Eurobites: Only 5G Can Save Us Now, Says Telecom Italia CEO

Paul Rainford
10/30/2018

  • The CEO of Telecom Italia (TIM) says that there has been a "market failure" in European telecom but that the imminent launch of 5G services offers some hope of salvation for the sector. In an interview with the Financial Times (subscription required), Amos Genish pulls no punches, saying: "The telcos are running out of steam financially and shareholders are voting with their feet. We cannot ignore this market failure," adding that his company needs 5G to "move from a bleeding sector to a winning sector."

    TIM has been going through a torrid time in recent months, with its share price plummeting to a five-year low following boardroom power struggles involving activist investor Elliott and Vivendi , the French media conglomerate that maintains a 24% stake in TIM. (See Telecom Italia Molders as Shareholders Feud and Telecom Italia Names Genish CEO After Boardroom Battle.)

  • We're going to be ruled by robots, but at least they'll be nice robots. That, at least, is the hope of Spain's Telefónica , which has set out a series of principles and ethical guidelines relating to the use of artificial intelligence. They cover areas such as fairness (i.e. giving fair results, regardless of race, ethnic origin, religion, gender, sexual orientation, disability or any other personal condition); transparency (users should know that they are interacting with an AI system); being people-centered (AI must be at the service of society and not the other way around); privacy (keeping data personal and, where appropriate, anonymous); and validating the systems and data used by third-party providers.

  • UK-based Colt Technology Services Group Ltd is offering new cloud connectivity services to Oracle Cloud through Oracle Cloud Infrastructure FastConnect. According to Colt, this will allow organizations to establish public cloud connectivity from their data center, office or colocation environment in a safe and reliable manner.


    Home in on the opportunities and challenges facing European cable operators. Join Light Reading for the Cable Next-Gen Europe event in London on November 6. And it's free for everyone!


  • BT Group plc (NYSE: BT; London: BTA)'s head of security has unexpectedly left the UK incumbent after 16 years to take up a new role with another, unnamed company, the Financial Times reports. According to the FT, Mark Hughes has run BT's entire security operation since 2013. Things have become a little unsettled at BT since the appointment of Philip Jansen last week as the replacement for former CEO Gavin Patterson. (See Why BT's Security Chief Is Attacking His Own Network and Eurobites: Worldpay's Jansen Lands BT Top Job.)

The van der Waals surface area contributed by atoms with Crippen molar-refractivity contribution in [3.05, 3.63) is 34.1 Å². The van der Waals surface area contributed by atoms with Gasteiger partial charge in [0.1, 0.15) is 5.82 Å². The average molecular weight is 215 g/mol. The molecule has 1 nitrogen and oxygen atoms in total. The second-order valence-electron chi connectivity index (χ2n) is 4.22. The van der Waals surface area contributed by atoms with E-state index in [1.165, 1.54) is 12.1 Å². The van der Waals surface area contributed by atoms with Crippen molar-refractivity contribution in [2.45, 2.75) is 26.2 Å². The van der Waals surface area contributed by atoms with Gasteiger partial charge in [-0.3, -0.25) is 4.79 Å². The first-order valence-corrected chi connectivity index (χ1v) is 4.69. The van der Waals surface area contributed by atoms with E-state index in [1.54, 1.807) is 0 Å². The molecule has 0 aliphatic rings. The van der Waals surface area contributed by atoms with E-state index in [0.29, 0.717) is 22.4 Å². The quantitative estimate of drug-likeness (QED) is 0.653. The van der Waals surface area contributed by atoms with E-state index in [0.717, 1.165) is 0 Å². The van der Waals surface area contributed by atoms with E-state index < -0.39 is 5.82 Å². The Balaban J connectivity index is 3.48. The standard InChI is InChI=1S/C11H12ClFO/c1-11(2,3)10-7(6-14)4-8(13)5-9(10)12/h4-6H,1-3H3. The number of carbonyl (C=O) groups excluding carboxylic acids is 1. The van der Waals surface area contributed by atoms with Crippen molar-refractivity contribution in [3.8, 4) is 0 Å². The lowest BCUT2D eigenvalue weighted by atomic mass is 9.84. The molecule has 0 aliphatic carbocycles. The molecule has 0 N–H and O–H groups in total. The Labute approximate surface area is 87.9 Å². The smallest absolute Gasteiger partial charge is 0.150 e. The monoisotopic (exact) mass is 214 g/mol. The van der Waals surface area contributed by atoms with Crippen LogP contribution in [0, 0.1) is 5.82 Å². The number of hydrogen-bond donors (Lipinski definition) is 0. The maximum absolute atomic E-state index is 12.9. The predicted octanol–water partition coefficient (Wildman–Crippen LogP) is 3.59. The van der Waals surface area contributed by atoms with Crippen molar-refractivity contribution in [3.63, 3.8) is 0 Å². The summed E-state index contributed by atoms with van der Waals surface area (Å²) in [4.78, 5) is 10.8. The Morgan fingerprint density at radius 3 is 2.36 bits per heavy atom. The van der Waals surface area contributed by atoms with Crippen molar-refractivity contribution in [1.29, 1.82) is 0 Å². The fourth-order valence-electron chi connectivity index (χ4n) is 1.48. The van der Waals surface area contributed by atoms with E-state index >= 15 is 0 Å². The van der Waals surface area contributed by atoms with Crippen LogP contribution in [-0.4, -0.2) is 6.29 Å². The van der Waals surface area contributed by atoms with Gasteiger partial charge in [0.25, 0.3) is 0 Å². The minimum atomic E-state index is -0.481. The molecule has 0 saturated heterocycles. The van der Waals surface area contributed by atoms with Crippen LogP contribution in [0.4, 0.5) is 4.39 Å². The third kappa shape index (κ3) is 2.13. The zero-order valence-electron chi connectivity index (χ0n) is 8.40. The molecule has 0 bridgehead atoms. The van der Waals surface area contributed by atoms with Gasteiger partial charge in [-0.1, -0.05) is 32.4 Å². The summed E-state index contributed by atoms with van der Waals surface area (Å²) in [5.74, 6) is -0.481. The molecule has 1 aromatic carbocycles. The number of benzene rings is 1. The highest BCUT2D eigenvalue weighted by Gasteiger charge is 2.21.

• Finnish operator Elisa Corp. is teaming up with the University of Helsinki's MegaSense research program to develop 5G-powered air-quality monitoring in large cities. The folk at MegaSense plan to cover dense urban areas with a network of air-quality sensors capable of detecting pollutants, and once Elisa's 5G network has been expanded to cover the MegaSense test area it will be used for transmission of test data.

  • When it comes to "mobile money," it seems Brits still need to get with the program. A survey by IDEX Biometrics has revealed that mobile payments -- or payments by smartphone -- are almost as unpopular as checks, with only 3% of those asked using them most often, compared to 75% whose preferred payment method is a bank card. A trust problem clearly persists, with 60% saying that they would be worried people would have access to their accounts if they lost their phones.

  • Online bruisers such as Amazon.com Inc. (Nasdaq: AMZN) and Facebook will be forced to pay a new digital services tax based on sales in the UK under new legislation announced by Chancellor Philip Hammond in yesterday's Budget. As the BBC reports, this would replace the current profits-based arrangement, which allows companies to organize themselves in such a way that the amount of tax they pay in countries where they have a massive presence -- such as the UK -- is laughably small. Hammond proposes that the new tax would be set at a rate of 2% of sales in the UK, which he calculates would yield tax receipts of £400 million (US$510 million) in 2021-22. Which might cover the cost of half a new hospital.

    — Paul Rainford, Assistant Editor, Europe, Light Reading

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